'We see relationship at the heart of mission'
Sisters of St. Joseph of Boston see relationship being at the heart of our mission, a mission of love that strives to unite people with God, with one another and with all of creation. This is a mission that is relevant for all times and for every ministry setting. When I reflect on the various ministries in which I have served, I've been blessed to form many relationships, many connections with people of all ages. The commonality in all those relationships has been the desire to know and be known by a loving God and to share that love wherever possible.
As a member of a diocesan congregation, I have only served in the Church of Boston: as teacher of primary-grade children; as vocation director to young women discerning God's call; a director of retreat and renewal programs in parishes for the Spiritual Development Office; as pastoral associate in St. Ann Parish, Quincy, and currently working with pastors and staffs in the work of pastoral planning and evangelization. The most energizing aspect of each of those ministries has been the opportunity to engage with people who want to grow in their relationship with God, to share that love with others and work to remove the walls that divide people, in a spirit of love that unifies. This mission of unifying love is very pertinent to the times in which we are living, especially as it relates to the call of Pope Francis to create a synodal Church. The themes of the synod are communion, participation, and mission, all having to do with opening our hearts, allowing ourselves to experience conversion/transformation as we listen for the Spirit's voice in our interactions with others. Pope Francis has been challenging all Catholics to engage in this process of synodal listening as a way of becoming open, welcoming and embracing everyone.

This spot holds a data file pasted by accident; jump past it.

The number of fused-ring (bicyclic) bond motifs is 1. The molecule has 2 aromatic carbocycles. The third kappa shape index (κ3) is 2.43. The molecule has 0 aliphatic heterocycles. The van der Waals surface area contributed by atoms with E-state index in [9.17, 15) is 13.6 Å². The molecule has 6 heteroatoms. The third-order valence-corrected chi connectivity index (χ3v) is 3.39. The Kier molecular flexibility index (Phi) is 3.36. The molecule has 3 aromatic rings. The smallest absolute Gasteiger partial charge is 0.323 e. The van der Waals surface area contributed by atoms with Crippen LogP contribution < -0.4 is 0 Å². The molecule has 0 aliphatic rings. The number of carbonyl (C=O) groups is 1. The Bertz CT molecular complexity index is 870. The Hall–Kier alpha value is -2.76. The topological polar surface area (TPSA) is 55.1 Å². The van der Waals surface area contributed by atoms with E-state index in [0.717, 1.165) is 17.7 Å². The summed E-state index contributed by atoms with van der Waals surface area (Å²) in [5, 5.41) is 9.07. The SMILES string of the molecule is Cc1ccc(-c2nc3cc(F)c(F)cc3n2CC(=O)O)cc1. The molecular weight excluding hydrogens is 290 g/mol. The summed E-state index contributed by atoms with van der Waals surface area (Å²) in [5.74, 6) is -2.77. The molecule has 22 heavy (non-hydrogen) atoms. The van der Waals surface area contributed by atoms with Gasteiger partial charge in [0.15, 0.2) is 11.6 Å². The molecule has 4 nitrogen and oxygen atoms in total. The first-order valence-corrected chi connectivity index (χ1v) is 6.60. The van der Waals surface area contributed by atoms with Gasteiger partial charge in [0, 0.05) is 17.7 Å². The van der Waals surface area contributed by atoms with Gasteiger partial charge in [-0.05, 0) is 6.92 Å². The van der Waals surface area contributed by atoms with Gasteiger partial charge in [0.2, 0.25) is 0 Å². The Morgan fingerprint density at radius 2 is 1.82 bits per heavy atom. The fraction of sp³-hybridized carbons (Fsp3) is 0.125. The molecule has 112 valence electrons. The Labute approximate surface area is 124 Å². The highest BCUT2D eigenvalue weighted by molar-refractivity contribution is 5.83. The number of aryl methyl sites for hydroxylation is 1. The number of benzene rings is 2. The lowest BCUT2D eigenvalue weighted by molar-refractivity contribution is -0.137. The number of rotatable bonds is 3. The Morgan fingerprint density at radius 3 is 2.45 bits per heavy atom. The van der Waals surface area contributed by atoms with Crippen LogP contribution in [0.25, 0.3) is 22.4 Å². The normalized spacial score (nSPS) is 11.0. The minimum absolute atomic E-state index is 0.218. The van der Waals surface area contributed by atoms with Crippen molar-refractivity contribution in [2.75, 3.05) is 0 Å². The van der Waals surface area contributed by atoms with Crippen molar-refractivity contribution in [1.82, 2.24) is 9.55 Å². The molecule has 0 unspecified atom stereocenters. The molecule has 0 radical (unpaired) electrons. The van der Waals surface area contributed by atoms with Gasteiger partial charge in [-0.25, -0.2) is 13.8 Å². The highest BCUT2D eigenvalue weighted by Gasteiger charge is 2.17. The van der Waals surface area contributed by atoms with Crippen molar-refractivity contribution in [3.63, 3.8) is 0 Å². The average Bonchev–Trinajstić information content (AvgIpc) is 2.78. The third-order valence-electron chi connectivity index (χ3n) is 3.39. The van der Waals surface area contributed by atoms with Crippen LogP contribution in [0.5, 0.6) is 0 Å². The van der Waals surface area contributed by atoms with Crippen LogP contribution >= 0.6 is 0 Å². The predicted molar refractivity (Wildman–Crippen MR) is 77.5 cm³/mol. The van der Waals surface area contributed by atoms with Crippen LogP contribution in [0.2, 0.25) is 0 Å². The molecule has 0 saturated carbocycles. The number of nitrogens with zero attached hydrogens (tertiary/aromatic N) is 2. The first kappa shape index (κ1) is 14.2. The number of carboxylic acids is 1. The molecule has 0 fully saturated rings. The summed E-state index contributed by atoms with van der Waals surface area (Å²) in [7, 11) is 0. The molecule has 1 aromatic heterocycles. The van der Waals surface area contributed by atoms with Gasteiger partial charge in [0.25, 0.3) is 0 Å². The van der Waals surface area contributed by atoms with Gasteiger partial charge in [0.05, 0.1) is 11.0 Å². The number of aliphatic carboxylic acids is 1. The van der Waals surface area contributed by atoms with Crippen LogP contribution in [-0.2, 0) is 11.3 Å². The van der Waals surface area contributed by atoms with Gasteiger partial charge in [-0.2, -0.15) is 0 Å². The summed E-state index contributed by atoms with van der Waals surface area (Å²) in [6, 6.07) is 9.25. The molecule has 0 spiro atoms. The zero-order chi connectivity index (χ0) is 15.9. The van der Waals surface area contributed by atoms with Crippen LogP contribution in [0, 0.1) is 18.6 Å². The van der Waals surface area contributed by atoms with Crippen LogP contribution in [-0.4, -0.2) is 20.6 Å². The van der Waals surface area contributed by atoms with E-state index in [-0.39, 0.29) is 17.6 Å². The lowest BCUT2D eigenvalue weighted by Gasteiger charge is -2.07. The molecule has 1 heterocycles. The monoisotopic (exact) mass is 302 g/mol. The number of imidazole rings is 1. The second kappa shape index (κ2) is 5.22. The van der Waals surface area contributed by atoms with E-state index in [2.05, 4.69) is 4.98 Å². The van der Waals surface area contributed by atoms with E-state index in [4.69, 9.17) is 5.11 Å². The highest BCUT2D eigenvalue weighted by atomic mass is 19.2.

While working with parishes in the archdiocese, it is exciting to see the way God works when people are open to forming relationships that cut across old mind-sets and territorial boundaries. It is definitely the Spirit who is at work when people begin to acknowledge the ways boundaries have kept us separate and divided in parishes rather than uniting people as one body, the Church. As people take time to get to know others, to form relationships with others in a nearby parish, for instance, the mission of loving unity grows. Parishioners begin to see and accept that while there may be different cultures, different expressions and practices of faith, these things do not have to cause us to be separate, rather they can form a foundation out of which flows a profound love of God and of all of God's people. Seeing these small but significant changes in how we relate to one another move us closer to Pope Francis' vision of how we are to be Church. And so it rings true for me that relationship truly is at the heart of mission -- and the mission is unifying love.
SISTER PAT BOYLE, CSJ, IS ASSOCIATE DIRECTOR OF PASTORAL PLANNING FOR THE ARCHDIOCESE OF BOSTON AND THIS YEAR CELEBRATES 60 YEARS AS A SISTER OF ST. JOSEPH OF BOSTON.